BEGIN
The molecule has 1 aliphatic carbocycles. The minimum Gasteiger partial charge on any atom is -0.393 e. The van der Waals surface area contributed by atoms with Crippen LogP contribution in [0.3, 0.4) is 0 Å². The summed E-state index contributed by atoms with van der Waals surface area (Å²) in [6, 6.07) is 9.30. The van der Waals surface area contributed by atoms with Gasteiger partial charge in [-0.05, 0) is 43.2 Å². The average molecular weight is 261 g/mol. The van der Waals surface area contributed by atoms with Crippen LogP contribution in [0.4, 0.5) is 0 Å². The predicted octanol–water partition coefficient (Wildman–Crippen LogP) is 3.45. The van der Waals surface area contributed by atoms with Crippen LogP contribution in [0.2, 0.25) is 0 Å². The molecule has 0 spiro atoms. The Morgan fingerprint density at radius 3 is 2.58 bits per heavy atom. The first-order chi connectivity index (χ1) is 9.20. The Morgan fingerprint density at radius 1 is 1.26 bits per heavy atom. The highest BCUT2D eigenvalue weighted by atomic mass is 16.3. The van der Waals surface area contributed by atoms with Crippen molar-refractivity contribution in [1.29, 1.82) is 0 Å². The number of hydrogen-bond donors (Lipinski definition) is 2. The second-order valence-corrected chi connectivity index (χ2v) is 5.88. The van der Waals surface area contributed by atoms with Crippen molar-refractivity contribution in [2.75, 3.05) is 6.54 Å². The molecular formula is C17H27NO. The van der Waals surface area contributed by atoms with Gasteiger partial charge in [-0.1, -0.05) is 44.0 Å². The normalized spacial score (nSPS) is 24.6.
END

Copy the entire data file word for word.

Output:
The molecule has 1 aliphatic carbocycles. The minimum Gasteiger partial charge on any atom is -0.393 e. The van der Waals surface area contributed by atoms with Crippen LogP contribution in [0.3, 0.4) is 0 Å². The summed E-state index contributed by atoms with van der Waals surface area (Å²) in [6, 6.07) is 9.30. The van der Waals surface area contributed by atoms with Gasteiger partial charge in [-0.05, 0) is 43.2 Å². The average molecular weight is 261 g/mol. The van der Waals surface area contributed by atoms with Crippen LogP contribution in [0.4, 0.5) is 0 Å². The predicted octanol–water partition coefficient (Wildman–Crippen LogP) is 3.45. The van der Waals surface area contributed by atoms with Crippen LogP contribution in [0.2, 0.25) is 0 Å². The molecule has 0 spiro atoms. The Morgan fingerprint density at radius 3 is 2.58 bits per heavy atom. The first-order chi connectivity index (χ1) is 9.20. The Morgan fingerprint density at radius 1 is 1.26 bits per heavy atom. The highest BCUT2D eigenvalue weighted by atomic mass is 16.3. The van der Waals surface area contributed by atoms with Crippen molar-refractivity contribution in [1.29, 1.82) is 0 Å². The number of hydrogen-bond donors (Lipinski definition) is 2. The second-order valence-corrected chi connectivity index (χ2v) is 5.88. The van der Waals surface area contributed by atoms with Crippen molar-refractivity contribution in [2.75, 3.05) is 6.54 Å². The molecular formula is C17H27NO. The van der Waals surface area contributed by atoms with Gasteiger partial charge in [-0.1, -0.05) is 44.0 Å². The normalized spacial score (nSPS) is 24.6.